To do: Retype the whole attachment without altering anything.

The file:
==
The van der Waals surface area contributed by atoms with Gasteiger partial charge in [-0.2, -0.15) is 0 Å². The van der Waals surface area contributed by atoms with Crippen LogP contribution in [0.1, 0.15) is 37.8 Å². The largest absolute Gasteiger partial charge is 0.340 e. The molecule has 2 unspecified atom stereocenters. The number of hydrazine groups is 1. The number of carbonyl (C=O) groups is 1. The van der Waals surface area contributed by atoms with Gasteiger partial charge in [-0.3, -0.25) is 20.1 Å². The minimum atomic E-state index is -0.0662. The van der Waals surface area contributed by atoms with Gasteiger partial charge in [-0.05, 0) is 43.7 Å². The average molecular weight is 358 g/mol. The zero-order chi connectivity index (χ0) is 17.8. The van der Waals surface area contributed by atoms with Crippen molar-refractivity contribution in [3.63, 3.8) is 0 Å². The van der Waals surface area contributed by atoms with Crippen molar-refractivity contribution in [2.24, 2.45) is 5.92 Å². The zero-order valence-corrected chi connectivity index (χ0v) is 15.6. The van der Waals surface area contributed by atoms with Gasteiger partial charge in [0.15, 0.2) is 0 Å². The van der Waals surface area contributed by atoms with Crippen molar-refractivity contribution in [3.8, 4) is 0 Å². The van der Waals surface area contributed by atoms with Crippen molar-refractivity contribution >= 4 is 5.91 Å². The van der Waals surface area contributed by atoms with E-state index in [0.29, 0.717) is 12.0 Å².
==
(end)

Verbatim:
The van der Waals surface area contributed by atoms with Gasteiger partial charge in [-0.2, -0.15) is 0 Å². The van der Waals surface area contributed by atoms with Crippen LogP contribution in [0.1, 0.15) is 37.8 Å². The largest absolute Gasteiger partial charge is 0.340 e. The molecule has 2 unspecified atom stereocenters. The number of hydrazine groups is 1. The number of carbonyl (C=O) groups is 1. The van der Waals surface area contributed by atoms with Gasteiger partial charge in [-0.3, -0.25) is 20.1 Å². The minimum atomic E-state index is -0.0662. The van der Waals surface area contributed by atoms with Gasteiger partial charge in [-0.05, 0) is 43.7 Å². The average molecular weight is 358 g/mol. The zero-order chi connectivity index (χ0) is 17.8. The van der Waals surface area contributed by atoms with Crippen molar-refractivity contribution in [3.63, 3.8) is 0 Å². The van der Waals surface area contributed by atoms with Crippen molar-refractivity contribution in [2.24, 2.45) is 5.92 Å². The zero-order valence-corrected chi connectivity index (χ0v) is 15.6. The van der Waals surface area contributed by atoms with Gasteiger partial charge in [0.15, 0.2) is 0 Å². The van der Waals surface area contributed by atoms with Crippen molar-refractivity contribution in [3.8, 4) is 0 Å². The van der Waals surface area contributed by atoms with Crippen molar-refractivity contribution >= 4 is 5.91 Å². The van der Waals surface area contributed by atoms with E-state index in [0.29, 0.717) is 12.0 Å².